What I cannot really gather from the article is any real connection to causation.  There certainly is correlation.  In addition to those unaccountable industries listed by Lonsdale as having embraced the WMV, there is the other side.  At least anecdotally it is my experience that companies and entities that derive revenue primarily from market sources are less inclined to play such games.  But this is anecdotal.

Maybe another clue can be found here: the glorification of sub-mediocrity, by el gato malo.

one of the most ineffaceable truisms of organizational structure is this: A’s hire A’s and B’s hire C’s.

If you are an institution who derives revenue from basically guaranteed or otherwise protected sources, with little need to compete in a market of individuals spending their own money, why hire any A’s?  If you are an A, why would you want to work in an environment that offers no challenge, an environment where every failure is met with the reward of a bigger budget?  It seems contrary to the character of an A to do so.  Eventually, you end up with B’s at best, and C’s (or lower) to follow.

Excellence likes to surround itself with excellence; excellence wants to compete, to demonstrate or prove excellence.  Mediocrities want to ensure no one has the ability to rise above.

A’s don’t sweat this because competing is what they do. but B’s live in terror of it. and this is why the B’s and C’s love “woke”, ESG, and DEI:

these alleged philosophies of inclusion are, in fact, ideologies of exclusion.  and what they seek to exclude is excellence and meritocracy.

it’s the literal point of the practice and it’s the reason that so many weakling leaders gravitate to them: it’s job security for the unqualified wrapped up in a neat little philosophy that makes self-serving nepotism and plunder look like virtue.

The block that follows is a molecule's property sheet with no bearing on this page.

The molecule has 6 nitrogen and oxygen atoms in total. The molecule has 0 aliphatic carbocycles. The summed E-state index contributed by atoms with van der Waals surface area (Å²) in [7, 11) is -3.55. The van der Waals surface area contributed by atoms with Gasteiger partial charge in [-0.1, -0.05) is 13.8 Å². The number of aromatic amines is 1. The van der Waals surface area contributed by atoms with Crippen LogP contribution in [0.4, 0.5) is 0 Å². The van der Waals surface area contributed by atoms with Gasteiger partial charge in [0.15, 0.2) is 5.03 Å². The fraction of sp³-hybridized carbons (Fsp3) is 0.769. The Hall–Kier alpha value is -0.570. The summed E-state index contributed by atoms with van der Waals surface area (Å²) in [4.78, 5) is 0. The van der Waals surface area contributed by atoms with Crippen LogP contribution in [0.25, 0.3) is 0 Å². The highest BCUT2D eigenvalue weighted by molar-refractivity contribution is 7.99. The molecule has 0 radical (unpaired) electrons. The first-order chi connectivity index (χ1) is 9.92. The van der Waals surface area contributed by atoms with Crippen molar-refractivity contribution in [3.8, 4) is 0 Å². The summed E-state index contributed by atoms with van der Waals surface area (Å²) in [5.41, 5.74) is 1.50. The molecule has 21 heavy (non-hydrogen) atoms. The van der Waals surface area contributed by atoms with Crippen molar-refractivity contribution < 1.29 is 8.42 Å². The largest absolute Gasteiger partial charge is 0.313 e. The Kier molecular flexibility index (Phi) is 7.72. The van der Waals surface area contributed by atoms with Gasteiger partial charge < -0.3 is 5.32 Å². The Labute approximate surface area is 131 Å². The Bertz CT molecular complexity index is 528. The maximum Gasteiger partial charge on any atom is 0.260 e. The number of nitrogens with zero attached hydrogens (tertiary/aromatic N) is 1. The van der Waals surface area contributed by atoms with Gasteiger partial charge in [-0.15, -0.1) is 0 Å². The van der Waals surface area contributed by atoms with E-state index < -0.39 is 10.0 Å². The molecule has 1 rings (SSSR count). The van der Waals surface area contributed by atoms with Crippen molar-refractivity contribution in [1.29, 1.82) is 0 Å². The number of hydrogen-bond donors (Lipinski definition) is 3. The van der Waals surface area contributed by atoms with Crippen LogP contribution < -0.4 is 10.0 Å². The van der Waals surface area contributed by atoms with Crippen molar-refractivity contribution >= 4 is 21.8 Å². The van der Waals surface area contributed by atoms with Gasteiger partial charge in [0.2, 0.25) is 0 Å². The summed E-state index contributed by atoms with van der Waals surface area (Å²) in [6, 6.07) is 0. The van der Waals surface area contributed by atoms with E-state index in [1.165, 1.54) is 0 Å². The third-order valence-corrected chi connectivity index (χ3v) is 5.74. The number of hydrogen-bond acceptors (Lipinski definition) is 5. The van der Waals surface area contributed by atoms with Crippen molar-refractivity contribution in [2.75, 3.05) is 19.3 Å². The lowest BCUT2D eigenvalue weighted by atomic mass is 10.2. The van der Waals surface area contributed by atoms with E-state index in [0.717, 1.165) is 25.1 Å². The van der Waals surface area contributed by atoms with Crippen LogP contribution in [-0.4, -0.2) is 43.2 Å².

Are the leaders of institutions that have embraced the WMV simply cowards, afraid of being called out by the mob?  Or are they merely Bs and Cs who have discovered that by embracing such a view they can remain on top – while, at the same time, ensuring no competition for the top jobs as no As would want to spend time in an environment where mediocrity is promoted and advanced?

el gato then cites Frederic Bastiat:

When plunder becomes a way of life for a group of men in a society, over the course of time they create for themselves a legal system that authorizes it and a moral code that glorifies it.

So, for the B’s and C’s to stay on top, they have to derive a system – both legal and cultural – where it is possible, at least for a time, that mediocrity derives advancement and revenue.  el gato describes this as literally what “woke” is.

DEI is a set of made-up, non-market driven rules to ensure that the mediocre have a place on top.  ESG is the same for industry – compete on factors other than satisfying customers, therefore, once again, the mediocre have a seat at the head of the table.

and this is how the world has become such an intolerable and increasingly dysfunctional mess. it’s rule by rube and ideological invasion and inversion of best practice and sound function.


Correlation or causation?  I am not sure; I hadn’t really thought about what is going on in our society in the terms presented in these two articles.  It certainly is clear that many things in the country (and the West) no longer “work.”  Thousands of airline cancellations a day, trains derailing, banks failing, food shortages, an ever-increasing list of wars lost, cities governed by the most woke are also the most dysfunctional.  The list is endless.

Perhaps there is something to this idea touched on in these two articles.  Let’s see what the discussion offers.

Reprinted with permission from Bionic Mosquito.

The post The Strategy of the Mediocre appeared first on LewRockwell.

Leave a Comment

%d bloggers like this: